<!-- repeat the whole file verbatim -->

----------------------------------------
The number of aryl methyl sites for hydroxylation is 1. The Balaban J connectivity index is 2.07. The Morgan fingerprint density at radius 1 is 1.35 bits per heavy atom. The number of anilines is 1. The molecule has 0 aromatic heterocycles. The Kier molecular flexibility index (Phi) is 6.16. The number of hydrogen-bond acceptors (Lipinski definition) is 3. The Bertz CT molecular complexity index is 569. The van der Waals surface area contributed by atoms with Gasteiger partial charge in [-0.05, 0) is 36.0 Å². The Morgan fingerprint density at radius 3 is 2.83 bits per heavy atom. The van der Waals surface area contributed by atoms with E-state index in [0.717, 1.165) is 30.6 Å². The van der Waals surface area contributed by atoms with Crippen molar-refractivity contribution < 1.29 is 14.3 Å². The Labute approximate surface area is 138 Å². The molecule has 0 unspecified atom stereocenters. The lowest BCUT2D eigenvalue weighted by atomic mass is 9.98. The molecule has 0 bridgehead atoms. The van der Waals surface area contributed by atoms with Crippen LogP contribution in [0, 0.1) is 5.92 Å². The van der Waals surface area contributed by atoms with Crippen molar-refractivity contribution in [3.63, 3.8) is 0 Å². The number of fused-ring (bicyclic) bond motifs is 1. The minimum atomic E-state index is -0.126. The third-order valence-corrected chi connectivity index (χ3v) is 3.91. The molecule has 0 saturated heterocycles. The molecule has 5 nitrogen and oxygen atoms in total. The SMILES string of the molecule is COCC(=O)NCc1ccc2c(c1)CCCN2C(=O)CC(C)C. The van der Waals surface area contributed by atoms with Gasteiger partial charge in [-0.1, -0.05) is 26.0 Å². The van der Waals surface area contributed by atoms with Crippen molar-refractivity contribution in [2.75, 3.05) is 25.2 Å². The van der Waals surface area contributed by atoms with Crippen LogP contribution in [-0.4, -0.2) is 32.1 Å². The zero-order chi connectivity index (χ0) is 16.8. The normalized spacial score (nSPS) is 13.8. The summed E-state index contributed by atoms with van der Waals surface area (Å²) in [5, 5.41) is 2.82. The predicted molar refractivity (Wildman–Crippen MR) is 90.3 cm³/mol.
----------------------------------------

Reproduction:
The number of aryl methyl sites for hydroxylation is 1. The Balaban J connectivity index is 2.07. The Morgan fingerprint density at radius 1 is 1.35 bits per heavy atom. The number of anilines is 1. The molecule has 0 aromatic heterocycles. The Kier molecular flexibility index (Phi) is 6.16. The number of hydrogen-bond acceptors (Lipinski definition) is 3. The Bertz CT molecular complexity index is 569. The van der Waals surface area contributed by atoms with Gasteiger partial charge in [-0.05, 0) is 36.0 Å². The Morgan fingerprint density at radius 3 is 2.83 bits per heavy atom. The van der Waals surface area contributed by atoms with E-state index in [0.717, 1.165) is 30.6 Å². The van der Waals surface area contributed by atoms with Crippen molar-refractivity contribution < 1.29 is 14.3 Å². The Labute approximate surface area is 138 Å². The molecule has 0 unspecified atom stereocenters. The lowest BCUT2D eigenvalue weighted by atomic mass is 9.98. The molecule has 0 bridgehead atoms. The van der Waals surface area contributed by atoms with Crippen LogP contribution in [0, 0.1) is 5.92 Å². The van der Waals surface area contributed by atoms with Crippen molar-refractivity contribution in [3.63, 3.8) is 0 Å². The number of fused-ring (bicyclic) bond motifs is 1. The minimum atomic E-state index is -0.126. The third-order valence-corrected chi connectivity index (χ3v) is 3.91. The molecule has 0 saturated heterocycles. The molecule has 5 nitrogen and oxygen atoms in total. The SMILES string of the molecule is COCC(=O)NCc1ccc2c(c1)CCCN2C(=O)CC(C)C. The van der Waals surface area contributed by atoms with Gasteiger partial charge in [-0.1, -0.05) is 26.0 Å². The van der Waals surface area contributed by atoms with Crippen molar-refractivity contribution in [2.75, 3.05) is 25.2 Å². The van der Waals surface area contributed by atoms with Crippen LogP contribution in [-0.4, -0.2) is 32.1 Å². The zero-order chi connectivity index (χ0) is 16.8. The normalized spacial score (nSPS) is 13.8. The summed E-state index contributed by atoms with van der Waals surface area (Å²) in [5, 5.41) is 2.82. The predicted molar refractivity (Wildman–Crippen MR) is 90.3 cm³/mol.